REIMS, France – The chasm between women’s soccer elite and developing programs has narrowed some in recent years, but in many embarrassing cases, the division remains as wide as oceans, even in a World Cup.
That gap was on full and frightening display Tuesday, as the U.S. national team began its quest for a second consecutive trophy with a 13-0 demolition of Thailand – the most lopsided victory in World Cup history for men or women.
Alex Morgan equaled the U.S. record with five goals, and Rose Lavelle and Samantha Mewis scored two apiece, as the top-ranked Americans surpassed Germany’s 11-0 rout of Argentina at the 2007 women’s tournament.
Nine is the largest margin in men’s competition, recorded three times.
“It’s how you want to start a tournament,” U.S. Coach Jill Ellis said. “You want to have that feeling. ... It is about building momentum. ... I’m not saying a big result like this is the be-all, end-all but it does light a little bit of a fire in terms of (players’) confidence.”
But the score also raised questions about whether the three-time champions needed to continue hunting for goals – it was 7-0 early in the second half – and whether the women’s game has evolved enough that teams such as Thailand belong.
Ellis and all the players agreed that, even with a giant lead, they needed to continue to attack.
“To be respectful to opponents is to play hard against opponents,” Ellis said. “I don’t find it my job to harness my players and rein them in because this is what they dreamt about. This is it for them. This is a world championship.”
Unlike other sports, where a coach will pull starters during a blowout, soccer is limited to three substitutions. And it’s against the U.S. team’s nature to slow down or stop playing at a high rate.
“You don’t want to take your foot off the pedal because you want to respect the game and play them as you would play anyone else,” defender Kelley O’Hara said. “It is a tournament. Goal differential matters. You can’t feel bad for scoring as many goals as possible.”
Thailand’s previous meeting with the United States resulted in a 9-0 defeat. And after conceding three in the first half Tuesday, the Thais were overwhelmed in a second half that spun out of control quickly.
The final whistle was the sound of mercy, for the Americans were primed to continue scoring.
Thai Coach Nuengrutai Srathongvian was asked about the margin and whether the Americans exhibited sportsmanship.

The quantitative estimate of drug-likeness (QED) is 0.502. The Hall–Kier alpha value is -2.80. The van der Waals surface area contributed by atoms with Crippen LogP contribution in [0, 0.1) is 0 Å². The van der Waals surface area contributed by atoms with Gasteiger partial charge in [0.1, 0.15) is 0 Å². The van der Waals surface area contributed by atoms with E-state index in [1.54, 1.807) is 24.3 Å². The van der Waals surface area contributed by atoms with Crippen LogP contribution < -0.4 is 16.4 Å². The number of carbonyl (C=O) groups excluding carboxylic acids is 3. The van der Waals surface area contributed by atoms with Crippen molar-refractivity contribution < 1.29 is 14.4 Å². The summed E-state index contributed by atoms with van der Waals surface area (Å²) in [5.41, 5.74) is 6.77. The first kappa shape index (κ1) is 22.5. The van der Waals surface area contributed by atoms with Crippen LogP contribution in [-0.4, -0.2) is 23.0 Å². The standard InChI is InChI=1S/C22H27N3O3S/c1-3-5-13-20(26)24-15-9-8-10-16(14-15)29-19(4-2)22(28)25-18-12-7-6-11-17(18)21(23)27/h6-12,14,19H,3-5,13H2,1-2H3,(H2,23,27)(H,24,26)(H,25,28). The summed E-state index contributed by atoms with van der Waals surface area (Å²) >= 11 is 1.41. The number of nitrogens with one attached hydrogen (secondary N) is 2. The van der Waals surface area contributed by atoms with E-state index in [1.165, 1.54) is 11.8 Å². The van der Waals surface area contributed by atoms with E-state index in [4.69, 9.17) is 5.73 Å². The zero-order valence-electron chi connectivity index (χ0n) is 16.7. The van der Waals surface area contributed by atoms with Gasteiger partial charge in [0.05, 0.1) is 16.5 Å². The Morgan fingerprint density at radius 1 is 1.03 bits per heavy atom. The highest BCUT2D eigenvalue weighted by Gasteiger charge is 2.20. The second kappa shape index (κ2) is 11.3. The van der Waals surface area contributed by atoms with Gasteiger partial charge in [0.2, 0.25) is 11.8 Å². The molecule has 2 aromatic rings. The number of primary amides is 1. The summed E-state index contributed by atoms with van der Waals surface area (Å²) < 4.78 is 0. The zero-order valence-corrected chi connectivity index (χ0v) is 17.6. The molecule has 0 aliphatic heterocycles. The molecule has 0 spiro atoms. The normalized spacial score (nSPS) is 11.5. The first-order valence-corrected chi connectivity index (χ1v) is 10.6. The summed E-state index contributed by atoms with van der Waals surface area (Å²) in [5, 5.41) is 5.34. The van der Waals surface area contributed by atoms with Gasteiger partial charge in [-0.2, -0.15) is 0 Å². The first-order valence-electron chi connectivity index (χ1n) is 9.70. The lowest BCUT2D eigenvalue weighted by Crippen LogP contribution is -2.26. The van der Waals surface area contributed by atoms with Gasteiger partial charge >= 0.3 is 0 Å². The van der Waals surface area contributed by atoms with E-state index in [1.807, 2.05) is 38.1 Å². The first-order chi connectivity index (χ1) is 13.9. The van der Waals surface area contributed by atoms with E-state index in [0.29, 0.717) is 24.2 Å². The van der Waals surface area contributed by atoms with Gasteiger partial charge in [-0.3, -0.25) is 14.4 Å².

“Everybody is following the rules. We have to accept the U.S. team was very good today. We don’t have any excuse.”
Asked about the number of teams welcomed to the World Cup – the tournament expanded to 24 from 16 in 2015 – Morgan said she hopes the gap will continue to narrow through investment and outside pressure.
“For these 24 teams, it’s a great opportunity for women to showcase what they’ve worked their entire lives toward,” she said. “Not every federation gives the same financial effort to their women’s side, and that’s unfortunate.
“My hope is we eventually have 32 teams, but also that encourages FIFA [the sport’s world governing body] to put a little pressure on their respective federations to put more effort into their women’s side.”
With one goal in the first half and four in the second, Morgan became the first U.S. player since Michelle Akers in 1991 to score five in a World Cup match. Several others have netted five in other competitions.
“Alex getting four goals is crazy,” Mewis said.
When she was corrected, Mewis’ eyes widened and she exclaimed: “Five goals? Holy ...”
Indeed, it was hard to keep track. Six goals came in the final 20 minutes (including stoppage time, when substitute Carli Lloyd scored).
“Goals matter,” in a tournament that uses scoring margin and total goals as a tiebreaker, Lloyd said. “We’ve got to keep that throttle down.”
This match never figured to be competitive, what with the United States seeking its fourth championship and the Thais playing their fourth World Cup match ever.
Once the Americans found their groove – it didn’t take long – they were relentless and ruthless before 18,591 at Stade Auguste-Delaune.
A 3-0 halftime lead turned into a seven-goal margin nine minutes into the second half. Lindsey Horan, Megan Rapinoe, Mallory Pugh and Lloyd also scored for the United States, which has won seven consecutive matches, the past five without conceding a goal.
Morgan’s third goal, a 17-yard shot after using clever footwork in tight space, exceeded the previous U.S. team scoring mark in a World Cup of 7-0 against Taiwan in the 1991 quarterfinals.
Chile – a first-time entry that gave World Cup regular Sweden fits Tuesday before falling, 2-0 – will brace for the United States on Sunday in Paris. A U.S. victory would secure passage to the Round of 16.
Not that that’s been in any doubt.
“It is about mentality and it is about confidence, so getting off on the right foot is important,” Ellis said. “The reality is we’ve got more to do.”